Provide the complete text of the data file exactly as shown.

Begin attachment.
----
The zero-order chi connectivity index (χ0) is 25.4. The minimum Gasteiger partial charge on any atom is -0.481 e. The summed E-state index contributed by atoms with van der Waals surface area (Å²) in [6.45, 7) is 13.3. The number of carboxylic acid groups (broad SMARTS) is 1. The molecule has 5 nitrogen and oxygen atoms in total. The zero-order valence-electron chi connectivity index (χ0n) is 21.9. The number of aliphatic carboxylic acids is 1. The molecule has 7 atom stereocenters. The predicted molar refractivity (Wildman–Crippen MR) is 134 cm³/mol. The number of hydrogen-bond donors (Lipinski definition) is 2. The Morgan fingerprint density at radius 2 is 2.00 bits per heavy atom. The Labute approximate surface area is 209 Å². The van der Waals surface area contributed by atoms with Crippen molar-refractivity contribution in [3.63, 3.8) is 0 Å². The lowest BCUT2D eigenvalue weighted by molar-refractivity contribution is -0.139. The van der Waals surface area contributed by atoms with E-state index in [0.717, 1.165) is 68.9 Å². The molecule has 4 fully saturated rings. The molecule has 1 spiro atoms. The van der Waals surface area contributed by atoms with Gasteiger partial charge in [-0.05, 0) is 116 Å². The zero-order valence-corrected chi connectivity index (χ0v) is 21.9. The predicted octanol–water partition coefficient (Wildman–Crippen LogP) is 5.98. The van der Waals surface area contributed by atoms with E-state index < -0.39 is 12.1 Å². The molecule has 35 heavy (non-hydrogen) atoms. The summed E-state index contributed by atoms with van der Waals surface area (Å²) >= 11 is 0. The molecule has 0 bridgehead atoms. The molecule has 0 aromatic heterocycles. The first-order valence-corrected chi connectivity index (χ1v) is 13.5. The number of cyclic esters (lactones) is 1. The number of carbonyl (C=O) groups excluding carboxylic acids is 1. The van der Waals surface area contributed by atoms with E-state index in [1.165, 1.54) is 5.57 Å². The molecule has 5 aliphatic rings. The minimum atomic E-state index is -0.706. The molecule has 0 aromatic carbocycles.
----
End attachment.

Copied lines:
The zero-order chi connectivity index (χ0) is 25.4. The minimum Gasteiger partial charge on any atom is -0.481 e. The summed E-state index contributed by atoms with van der Waals surface area (Å²) in [6.45, 7) is 13.3. The number of carboxylic acid groups (broad SMARTS) is 1. The molecule has 5 nitrogen and oxygen atoms in total. The zero-order valence-electron chi connectivity index (χ0n) is 21.9. The number of aliphatic carboxylic acids is 1. The molecule has 7 atom stereocenters. The predicted molar refractivity (Wildman–Crippen MR) is 134 cm³/mol. The number of hydrogen-bond donors (Lipinski definition) is 2. The Morgan fingerprint density at radius 2 is 2.00 bits per heavy atom. The Labute approximate surface area is 209 Å². The van der Waals surface area contributed by atoms with Crippen molar-refractivity contribution in [3.63, 3.8) is 0 Å². The lowest BCUT2D eigenvalue weighted by molar-refractivity contribution is -0.139. The van der Waals surface area contributed by atoms with E-state index in [0.717, 1.165) is 68.9 Å². The molecule has 4 fully saturated rings. The molecule has 1 spiro atoms. The van der Waals surface area contributed by atoms with Gasteiger partial charge in [-0.05, 0) is 116 Å². The zero-order valence-corrected chi connectivity index (χ0v) is 21.9. The predicted octanol–water partition coefficient (Wildman–Crippen LogP) is 5.98. The van der Waals surface area contributed by atoms with E-state index < -0.39 is 12.1 Å². The molecule has 35 heavy (non-hydrogen) atoms. The summed E-state index contributed by atoms with van der Waals surface area (Å²) >= 11 is 0. The molecule has 0 bridgehead atoms. The molecule has 0 aromatic heterocycles. The first-order valence-corrected chi connectivity index (χ1v) is 13.5. The number of cyclic esters (lactones) is 1. The number of carbonyl (C=O) groups excluding carboxylic acids is 1. The van der Waals surface area contributed by atoms with E-state index in [1.165, 1.54) is 5.57 Å². The molecule has 5 aliphatic rings. The minimum atomic E-state index is -0.706. The molecule has 0 aromatic carbocycles.